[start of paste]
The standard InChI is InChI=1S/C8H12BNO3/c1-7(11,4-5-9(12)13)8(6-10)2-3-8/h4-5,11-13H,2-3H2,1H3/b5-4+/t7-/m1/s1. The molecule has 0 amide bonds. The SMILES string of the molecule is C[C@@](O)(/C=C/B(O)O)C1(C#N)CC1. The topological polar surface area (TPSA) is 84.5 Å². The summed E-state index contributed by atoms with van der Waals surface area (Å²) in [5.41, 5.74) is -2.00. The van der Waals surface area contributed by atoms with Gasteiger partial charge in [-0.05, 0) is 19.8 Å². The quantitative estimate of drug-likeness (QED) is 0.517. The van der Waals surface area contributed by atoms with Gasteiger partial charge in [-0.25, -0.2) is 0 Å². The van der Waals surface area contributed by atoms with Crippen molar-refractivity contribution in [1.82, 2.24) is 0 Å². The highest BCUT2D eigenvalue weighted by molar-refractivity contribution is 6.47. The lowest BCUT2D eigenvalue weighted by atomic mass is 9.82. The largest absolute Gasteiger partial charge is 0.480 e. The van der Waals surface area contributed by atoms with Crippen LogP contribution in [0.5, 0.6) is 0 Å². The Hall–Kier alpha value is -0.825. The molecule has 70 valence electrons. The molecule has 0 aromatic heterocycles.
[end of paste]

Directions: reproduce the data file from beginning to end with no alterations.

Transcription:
The standard InChI is InChI=1S/C8H12BNO3/c1-7(11,4-5-9(12)13)8(6-10)2-3-8/h4-5,11-13H,2-3H2,1H3/b5-4+/t7-/m1/s1. The molecule has 0 amide bonds. The SMILES string of the molecule is C[C@@](O)(/C=C/B(O)O)C1(C#N)CC1. The topological polar surface area (TPSA) is 84.5 Å². The summed E-state index contributed by atoms with van der Waals surface area (Å²) in [5.41, 5.74) is -2.00. The van der Waals surface area contributed by atoms with Gasteiger partial charge in [-0.05, 0) is 19.8 Å². The quantitative estimate of drug-likeness (QED) is 0.517. The van der Waals surface area contributed by atoms with Gasteiger partial charge in [-0.25, -0.2) is 0 Å². The van der Waals surface area contributed by atoms with Crippen molar-refractivity contribution in [1.82, 2.24) is 0 Å². The highest BCUT2D eigenvalue weighted by molar-refractivity contribution is 6.47. The lowest BCUT2D eigenvalue weighted by atomic mass is 9.82. The largest absolute Gasteiger partial charge is 0.480 e. The van der Waals surface area contributed by atoms with Crippen LogP contribution in [0.5, 0.6) is 0 Å². The Hall–Kier alpha value is -0.825. The molecule has 70 valence electrons. The molecule has 0 aromatic heterocycles.